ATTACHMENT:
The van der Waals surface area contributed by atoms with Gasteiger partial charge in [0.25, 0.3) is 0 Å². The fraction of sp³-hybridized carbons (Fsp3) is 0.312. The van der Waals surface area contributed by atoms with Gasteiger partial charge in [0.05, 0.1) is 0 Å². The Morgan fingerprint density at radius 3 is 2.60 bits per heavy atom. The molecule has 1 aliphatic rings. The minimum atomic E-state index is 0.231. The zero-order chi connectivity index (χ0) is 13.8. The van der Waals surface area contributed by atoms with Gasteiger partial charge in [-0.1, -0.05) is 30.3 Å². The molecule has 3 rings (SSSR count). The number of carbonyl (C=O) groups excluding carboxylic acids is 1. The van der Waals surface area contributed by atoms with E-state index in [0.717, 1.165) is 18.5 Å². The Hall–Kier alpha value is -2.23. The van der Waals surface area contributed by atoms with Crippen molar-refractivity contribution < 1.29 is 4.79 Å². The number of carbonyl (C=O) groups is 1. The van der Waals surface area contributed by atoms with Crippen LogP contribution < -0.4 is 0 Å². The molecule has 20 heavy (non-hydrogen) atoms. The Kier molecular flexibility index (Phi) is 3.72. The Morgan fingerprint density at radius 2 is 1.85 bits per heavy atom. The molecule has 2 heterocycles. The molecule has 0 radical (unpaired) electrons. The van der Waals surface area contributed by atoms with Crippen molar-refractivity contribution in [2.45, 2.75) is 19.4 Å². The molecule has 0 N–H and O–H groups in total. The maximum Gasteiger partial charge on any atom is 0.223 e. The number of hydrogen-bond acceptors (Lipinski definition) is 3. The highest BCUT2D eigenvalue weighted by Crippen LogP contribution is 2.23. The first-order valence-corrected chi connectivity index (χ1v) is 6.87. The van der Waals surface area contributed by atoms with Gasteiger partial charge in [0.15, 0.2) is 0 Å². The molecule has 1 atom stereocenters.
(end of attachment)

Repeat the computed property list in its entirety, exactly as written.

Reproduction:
The van der Waals surface area contributed by atoms with Gasteiger partial charge in [0.25, 0.3) is 0 Å². The fraction of sp³-hybridized carbons (Fsp3) is 0.312. The van der Waals surface area contributed by atoms with Gasteiger partial charge in [0.05, 0.1) is 0 Å². The Morgan fingerprint density at radius 3 is 2.60 bits per heavy atom. The molecule has 1 aliphatic rings. The minimum atomic E-state index is 0.231. The zero-order chi connectivity index (χ0) is 13.8. The van der Waals surface area contributed by atoms with Gasteiger partial charge in [-0.1, -0.05) is 30.3 Å². The molecule has 3 rings (SSSR count). The number of carbonyl (C=O) groups excluding carboxylic acids is 1. The van der Waals surface area contributed by atoms with E-state index in [0.717, 1.165) is 18.5 Å². The Hall–Kier alpha value is -2.23. The van der Waals surface area contributed by atoms with Crippen molar-refractivity contribution < 1.29 is 4.79 Å². The number of carbonyl (C=O) groups is 1. The van der Waals surface area contributed by atoms with Crippen LogP contribution < -0.4 is 0 Å². The molecule has 20 heavy (non-hydrogen) atoms. The Kier molecular flexibility index (Phi) is 3.72. The Morgan fingerprint density at radius 2 is 1.85 bits per heavy atom. The molecule has 2 heterocycles. The molecule has 0 radical (unpaired) electrons. The van der Waals surface area contributed by atoms with Crippen molar-refractivity contribution in [2.45, 2.75) is 19.4 Å². The molecule has 0 N–H and O–H groups in total. The maximum Gasteiger partial charge on any atom is 0.223 e. The number of hydrogen-bond acceptors (Lipinski definition) is 3. The highest BCUT2D eigenvalue weighted by Crippen LogP contribution is 2.23. The first-order valence-corrected chi connectivity index (χ1v) is 6.87. The van der Waals surface area contributed by atoms with Gasteiger partial charge in [0.15, 0.2) is 0 Å². The molecule has 1 atom stereocenters.